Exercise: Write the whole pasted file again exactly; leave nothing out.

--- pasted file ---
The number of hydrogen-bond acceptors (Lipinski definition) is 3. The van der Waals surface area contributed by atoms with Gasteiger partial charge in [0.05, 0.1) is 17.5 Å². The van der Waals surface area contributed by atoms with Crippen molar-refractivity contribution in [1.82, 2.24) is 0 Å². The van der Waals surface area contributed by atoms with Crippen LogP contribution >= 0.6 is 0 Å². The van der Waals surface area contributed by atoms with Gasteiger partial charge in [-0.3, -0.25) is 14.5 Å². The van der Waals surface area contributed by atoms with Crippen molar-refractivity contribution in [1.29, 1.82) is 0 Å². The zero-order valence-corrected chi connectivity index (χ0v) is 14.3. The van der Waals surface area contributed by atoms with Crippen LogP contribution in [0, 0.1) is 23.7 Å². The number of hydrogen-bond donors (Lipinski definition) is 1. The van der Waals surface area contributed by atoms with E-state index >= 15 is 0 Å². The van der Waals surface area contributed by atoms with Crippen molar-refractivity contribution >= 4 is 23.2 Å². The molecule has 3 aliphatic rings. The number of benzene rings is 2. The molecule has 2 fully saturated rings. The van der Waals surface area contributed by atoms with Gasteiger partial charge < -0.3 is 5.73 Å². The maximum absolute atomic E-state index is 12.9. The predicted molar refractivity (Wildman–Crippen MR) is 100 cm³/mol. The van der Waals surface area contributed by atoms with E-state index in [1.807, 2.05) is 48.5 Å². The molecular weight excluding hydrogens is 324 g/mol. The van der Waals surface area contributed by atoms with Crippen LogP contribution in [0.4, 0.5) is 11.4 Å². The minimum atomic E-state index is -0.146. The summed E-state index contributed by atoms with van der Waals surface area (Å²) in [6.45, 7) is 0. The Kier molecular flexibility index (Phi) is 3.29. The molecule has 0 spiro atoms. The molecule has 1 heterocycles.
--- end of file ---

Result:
The number of hydrogen-bond acceptors (Lipinski definition) is 3. The van der Waals surface area contributed by atoms with Gasteiger partial charge in [0.05, 0.1) is 17.5 Å². The van der Waals surface area contributed by atoms with Crippen molar-refractivity contribution in [1.82, 2.24) is 0 Å². The van der Waals surface area contributed by atoms with Crippen LogP contribution >= 0.6 is 0 Å². The van der Waals surface area contributed by atoms with Gasteiger partial charge in [-0.3, -0.25) is 14.5 Å². The van der Waals surface area contributed by atoms with Crippen molar-refractivity contribution in [1.29, 1.82) is 0 Å². The zero-order valence-corrected chi connectivity index (χ0v) is 14.3. The van der Waals surface area contributed by atoms with Crippen LogP contribution in [0, 0.1) is 23.7 Å². The number of hydrogen-bond donors (Lipinski definition) is 1. The van der Waals surface area contributed by atoms with E-state index >= 15 is 0 Å². The van der Waals surface area contributed by atoms with Crippen molar-refractivity contribution >= 4 is 23.2 Å². The molecule has 3 aliphatic rings. The number of benzene rings is 2. The molecule has 2 fully saturated rings. The van der Waals surface area contributed by atoms with Gasteiger partial charge < -0.3 is 5.73 Å². The maximum absolute atomic E-state index is 12.9. The predicted molar refractivity (Wildman–Crippen MR) is 100 cm³/mol. The van der Waals surface area contributed by atoms with E-state index in [1.807, 2.05) is 48.5 Å². The molecular weight excluding hydrogens is 324 g/mol. The van der Waals surface area contributed by atoms with Crippen LogP contribution in [0.4, 0.5) is 11.4 Å². The minimum atomic E-state index is -0.146. The summed E-state index contributed by atoms with van der Waals surface area (Å²) in [6.45, 7) is 0. The Kier molecular flexibility index (Phi) is 3.29. The molecule has 0 spiro atoms. The molecule has 1 heterocycles.